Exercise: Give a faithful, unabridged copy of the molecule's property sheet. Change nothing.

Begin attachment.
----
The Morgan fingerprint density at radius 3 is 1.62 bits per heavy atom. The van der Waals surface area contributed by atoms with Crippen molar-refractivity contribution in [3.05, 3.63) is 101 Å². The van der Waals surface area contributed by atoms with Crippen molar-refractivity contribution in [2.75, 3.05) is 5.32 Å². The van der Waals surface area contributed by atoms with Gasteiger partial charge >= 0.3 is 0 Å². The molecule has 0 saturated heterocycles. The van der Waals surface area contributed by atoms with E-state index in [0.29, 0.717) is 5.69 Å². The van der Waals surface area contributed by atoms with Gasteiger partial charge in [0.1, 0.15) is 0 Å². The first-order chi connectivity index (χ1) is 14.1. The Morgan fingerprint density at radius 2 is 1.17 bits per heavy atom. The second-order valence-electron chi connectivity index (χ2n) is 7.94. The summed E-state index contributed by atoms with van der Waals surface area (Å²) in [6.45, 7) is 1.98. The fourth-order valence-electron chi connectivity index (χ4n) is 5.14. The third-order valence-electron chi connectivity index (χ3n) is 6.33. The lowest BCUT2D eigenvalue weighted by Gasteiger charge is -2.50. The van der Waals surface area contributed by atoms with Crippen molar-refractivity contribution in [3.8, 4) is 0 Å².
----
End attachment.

The Morgan fingerprint density at radius 3 is 1.62 bits per heavy atom. The van der Waals surface area contributed by atoms with Crippen molar-refractivity contribution in [3.05, 3.63) is 101 Å². The van der Waals surface area contributed by atoms with Crippen molar-refractivity contribution in [2.75, 3.05) is 5.32 Å². The van der Waals surface area contributed by atoms with Gasteiger partial charge >= 0.3 is 0 Å². The molecule has 0 saturated heterocycles. The van der Waals surface area contributed by atoms with E-state index in [0.29, 0.717) is 5.69 Å². The van der Waals surface area contributed by atoms with Gasteiger partial charge in [0.1, 0.15) is 0 Å². The first-order chi connectivity index (χ1) is 14.1. The Morgan fingerprint density at radius 2 is 1.17 bits per heavy atom. The second-order valence-electron chi connectivity index (χ2n) is 7.94. The summed E-state index contributed by atoms with van der Waals surface area (Å²) in [6.45, 7) is 1.98. The fourth-order valence-electron chi connectivity index (χ4n) is 5.14. The third-order valence-electron chi connectivity index (χ3n) is 6.33. The lowest BCUT2D eigenvalue weighted by Gasteiger charge is -2.50. The van der Waals surface area contributed by atoms with Crippen molar-refractivity contribution in [3.8, 4) is 0 Å².